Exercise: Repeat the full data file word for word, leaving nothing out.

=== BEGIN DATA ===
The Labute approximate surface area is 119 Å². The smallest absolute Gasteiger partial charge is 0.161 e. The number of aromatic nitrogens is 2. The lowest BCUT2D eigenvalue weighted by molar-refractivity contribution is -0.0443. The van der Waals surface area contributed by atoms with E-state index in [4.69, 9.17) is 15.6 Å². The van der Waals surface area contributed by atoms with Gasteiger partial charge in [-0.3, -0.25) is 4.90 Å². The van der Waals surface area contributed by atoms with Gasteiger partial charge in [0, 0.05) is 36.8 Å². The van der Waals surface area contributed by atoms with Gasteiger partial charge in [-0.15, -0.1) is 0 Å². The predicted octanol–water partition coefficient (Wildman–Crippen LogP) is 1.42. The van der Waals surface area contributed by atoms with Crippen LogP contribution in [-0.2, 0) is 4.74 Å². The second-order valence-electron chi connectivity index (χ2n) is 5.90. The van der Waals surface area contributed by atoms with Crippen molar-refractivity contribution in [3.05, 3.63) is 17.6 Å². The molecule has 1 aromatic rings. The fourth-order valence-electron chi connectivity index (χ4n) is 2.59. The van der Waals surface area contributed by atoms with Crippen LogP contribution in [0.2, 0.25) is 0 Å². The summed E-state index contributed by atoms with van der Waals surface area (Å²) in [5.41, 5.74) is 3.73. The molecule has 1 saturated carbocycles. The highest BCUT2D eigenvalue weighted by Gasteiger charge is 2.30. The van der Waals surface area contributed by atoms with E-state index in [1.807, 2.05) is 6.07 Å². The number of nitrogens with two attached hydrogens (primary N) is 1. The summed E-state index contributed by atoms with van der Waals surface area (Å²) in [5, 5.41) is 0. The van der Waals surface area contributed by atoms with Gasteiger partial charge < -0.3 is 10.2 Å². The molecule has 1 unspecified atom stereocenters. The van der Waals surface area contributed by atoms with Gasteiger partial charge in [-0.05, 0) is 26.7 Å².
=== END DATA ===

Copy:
The Labute approximate surface area is 119 Å². The smallest absolute Gasteiger partial charge is 0.161 e. The number of aromatic nitrogens is 2. The lowest BCUT2D eigenvalue weighted by molar-refractivity contribution is -0.0443. The van der Waals surface area contributed by atoms with E-state index in [4.69, 9.17) is 15.6 Å². The van der Waals surface area contributed by atoms with Gasteiger partial charge in [-0.3, -0.25) is 4.90 Å². The van der Waals surface area contributed by atoms with Gasteiger partial charge in [0, 0.05) is 36.8 Å². The van der Waals surface area contributed by atoms with Gasteiger partial charge in [-0.15, -0.1) is 0 Å². The predicted octanol–water partition coefficient (Wildman–Crippen LogP) is 1.42. The van der Waals surface area contributed by atoms with Crippen LogP contribution in [-0.2, 0) is 4.74 Å². The second-order valence-electron chi connectivity index (χ2n) is 5.90. The van der Waals surface area contributed by atoms with Crippen molar-refractivity contribution in [3.05, 3.63) is 17.6 Å². The molecule has 1 aromatic rings. The fourth-order valence-electron chi connectivity index (χ4n) is 2.59. The van der Waals surface area contributed by atoms with Crippen LogP contribution in [0.2, 0.25) is 0 Å². The summed E-state index contributed by atoms with van der Waals surface area (Å²) in [5.41, 5.74) is 3.73. The molecule has 1 saturated carbocycles. The highest BCUT2D eigenvalue weighted by Gasteiger charge is 2.30. The van der Waals surface area contributed by atoms with E-state index in [1.807, 2.05) is 6.07 Å². The number of nitrogens with two attached hydrogens (primary N) is 1. The summed E-state index contributed by atoms with van der Waals surface area (Å²) in [5, 5.41) is 0. The van der Waals surface area contributed by atoms with Gasteiger partial charge < -0.3 is 10.2 Å². The molecule has 1 unspecified atom stereocenters. The van der Waals surface area contributed by atoms with Gasteiger partial charge in [-0.05, 0) is 26.7 Å².